MetalBite's Rating: 8.3/10
2: Allegaeon - Damnum
Metal Blade Records
Despite basically being a tech'd up version of modern American melodic death metal a la The Absence, Unearth and the like, Allegaeon have managed to create a slew of compelling albums that have even the pickiest melodeath fans (such as myself) considering them as one of the forerunners of the genre today. It helps that every musician likes to flatter my tech-death sensibilities: Greg Burgess has the tastiest solos in the business, whatever drummer they have playing with them is always tight as fuck, and Riley McShane crafts the most intricate vocal lines made by anyone who isn't named Oliver Aleron. I am a fairly big fan of this band, for sure, but they're on the downswing of their prime, with the peak being the Elements Of The Infinite/Proponent For Sentience duo. Still, anything they put out is a mandatory listen for this fella.
They integrated more clean vocals than I'm comfortable with, no matter how competently performed, which takes getting used to, especially when I crave some choppy verses. They're taking the Fallujah jump - that is, infusing Opethian proggy vibes into their formula. It's more of a natural transition for Allegaeon than it might be for other bands, though, with well-rounded, professional performances from each musician. McShane's clean vocals don't annoy me right off the hop, even though they take some getting used to.
Even while fleshing out their sound to the extent they have, though, there's still a couple of rounded and concise tracks that are among some of the best standalone singles the band has ever done. 'To Carry My Grief Through Torpor And Silence' is a fucking incredible track: the busy, driving verse, the dextrous earworm vocal line that made up the chorus, the absolutely disgusting bass/guitar solo tradeoff…easily a top 3 in terms of songs this band has written. It's hard to tell exactly where this is going to rank among their albums, but the fact that it's already good enough to challenge for a top spot in a strong back catalogue tells you all you need to know about checking out Damnum for yourself.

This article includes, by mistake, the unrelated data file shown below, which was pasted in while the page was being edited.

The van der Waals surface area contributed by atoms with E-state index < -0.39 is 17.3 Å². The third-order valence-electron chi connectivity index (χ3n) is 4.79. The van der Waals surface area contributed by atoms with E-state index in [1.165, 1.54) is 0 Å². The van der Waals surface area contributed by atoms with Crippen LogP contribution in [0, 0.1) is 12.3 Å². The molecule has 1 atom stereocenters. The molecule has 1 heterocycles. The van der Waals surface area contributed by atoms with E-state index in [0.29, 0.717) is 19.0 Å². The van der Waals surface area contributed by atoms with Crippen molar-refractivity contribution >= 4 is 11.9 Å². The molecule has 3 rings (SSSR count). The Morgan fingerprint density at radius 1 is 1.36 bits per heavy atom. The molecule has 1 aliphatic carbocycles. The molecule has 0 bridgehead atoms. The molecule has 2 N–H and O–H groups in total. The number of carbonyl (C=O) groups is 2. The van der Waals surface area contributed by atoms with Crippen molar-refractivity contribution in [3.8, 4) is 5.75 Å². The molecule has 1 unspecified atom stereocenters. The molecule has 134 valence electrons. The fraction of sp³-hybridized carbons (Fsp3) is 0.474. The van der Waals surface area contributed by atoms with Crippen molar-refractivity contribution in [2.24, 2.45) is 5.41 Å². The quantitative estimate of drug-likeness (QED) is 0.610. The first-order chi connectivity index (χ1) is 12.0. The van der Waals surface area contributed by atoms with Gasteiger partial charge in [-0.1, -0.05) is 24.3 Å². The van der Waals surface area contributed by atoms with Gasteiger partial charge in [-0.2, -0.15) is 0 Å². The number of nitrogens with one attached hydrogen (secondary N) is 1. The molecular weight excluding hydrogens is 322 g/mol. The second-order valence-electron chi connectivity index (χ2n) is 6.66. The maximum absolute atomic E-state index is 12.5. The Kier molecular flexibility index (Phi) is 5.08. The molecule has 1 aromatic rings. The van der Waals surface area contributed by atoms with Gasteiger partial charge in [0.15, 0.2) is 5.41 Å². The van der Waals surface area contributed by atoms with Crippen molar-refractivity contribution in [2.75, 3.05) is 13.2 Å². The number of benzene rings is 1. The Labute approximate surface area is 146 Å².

MetalBite's Rating: 8.4/10
1: Immolation - Acts Of God
It's mother fucking Immolation baby! They've never released anything shittier than a 7/10 album in their eleven full-lengths since 1991. They are consistent on a level only rivaled by Bolt Thrower and Immo's streak is even more impressive considering, but they subtly augment their sound from album to album, giving each one a distinct flavor that only ripens with age. In retrospect, Atonement was very clean and emotional, especially when time gives one the chance to reflect, but Acts Of God is furious and nasty right from the hop, with a more pointed, almost thrashy attack coming out of Steve Shalaty's blastbeats, hammering in the uniquely compelling terror of Bob Vigna's iconic riff style.
The New Yawkers were clearly listening to their first two albums a lot, as this is closer to Dawn of Possession than any of their other full-lengths. That being said, 30 years makes a shitload of difference in how Ross, Bob and co. sound - their trademark dissonance is a lot more fleshed out and seems to even be taking cues from the modern torchbearers like Ulcerate and Dead Congregation. Their ability to stay on top of what's hip in death metal and integrate trendy techniques into their signature sound is a big part of what makes Immolation continue to stand the test of time, while other former titans of the genre like Morbid Angel continue to lose momentum by the day.
MetalBite's Rating: 8.5/10
Thank you for once again tuning into our tardy top 10 selections! Check out January's picks for last month to get caught up on the best shit in '22 so far. See you in...well, I guess just a couple weeks from now!
|The Infernal Sea